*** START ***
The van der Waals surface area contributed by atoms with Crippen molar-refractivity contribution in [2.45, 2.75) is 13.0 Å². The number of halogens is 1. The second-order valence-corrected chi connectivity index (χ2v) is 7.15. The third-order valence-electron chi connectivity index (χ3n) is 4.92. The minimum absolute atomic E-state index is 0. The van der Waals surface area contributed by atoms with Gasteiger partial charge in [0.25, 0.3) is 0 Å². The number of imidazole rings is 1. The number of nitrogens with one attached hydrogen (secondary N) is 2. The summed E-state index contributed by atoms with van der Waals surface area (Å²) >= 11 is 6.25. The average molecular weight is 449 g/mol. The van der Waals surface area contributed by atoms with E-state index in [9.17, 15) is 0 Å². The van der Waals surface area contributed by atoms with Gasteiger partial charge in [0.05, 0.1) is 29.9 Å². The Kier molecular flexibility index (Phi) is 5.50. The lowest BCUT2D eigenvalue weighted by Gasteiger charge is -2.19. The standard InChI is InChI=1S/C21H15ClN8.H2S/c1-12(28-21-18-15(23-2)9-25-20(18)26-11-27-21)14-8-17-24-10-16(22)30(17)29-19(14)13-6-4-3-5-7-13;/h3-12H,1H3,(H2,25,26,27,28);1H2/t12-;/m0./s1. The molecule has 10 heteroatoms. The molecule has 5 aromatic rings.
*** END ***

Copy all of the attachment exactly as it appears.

The van der Waals surface area contributed by atoms with Crippen molar-refractivity contribution in [2.45, 2.75) is 13.0 Å². The number of halogens is 1. The second-order valence-corrected chi connectivity index (χ2v) is 7.15. The third-order valence-electron chi connectivity index (χ3n) is 4.92. The minimum absolute atomic E-state index is 0. The van der Waals surface area contributed by atoms with Gasteiger partial charge in [0.25, 0.3) is 0 Å². The number of imidazole rings is 1. The number of nitrogens with one attached hydrogen (secondary N) is 2. The summed E-state index contributed by atoms with van der Waals surface area (Å²) >= 11 is 6.25. The average molecular weight is 449 g/mol. The van der Waals surface area contributed by atoms with E-state index in [9.17, 15) is 0 Å². The van der Waals surface area contributed by atoms with Gasteiger partial charge in [0.05, 0.1) is 29.9 Å². The Kier molecular flexibility index (Phi) is 5.50. The lowest BCUT2D eigenvalue weighted by Gasteiger charge is -2.19. The standard InChI is InChI=1S/C21H15ClN8.H2S/c1-12(28-21-18-15(23-2)9-25-20(18)26-11-27-21)14-8-17-24-10-16(22)30(17)29-19(14)13-6-4-3-5-7-13;/h3-12H,1H3,(H2,25,26,27,28);1H2/t12-;/m0./s1. The molecule has 10 heteroatoms. The molecule has 5 aromatic rings.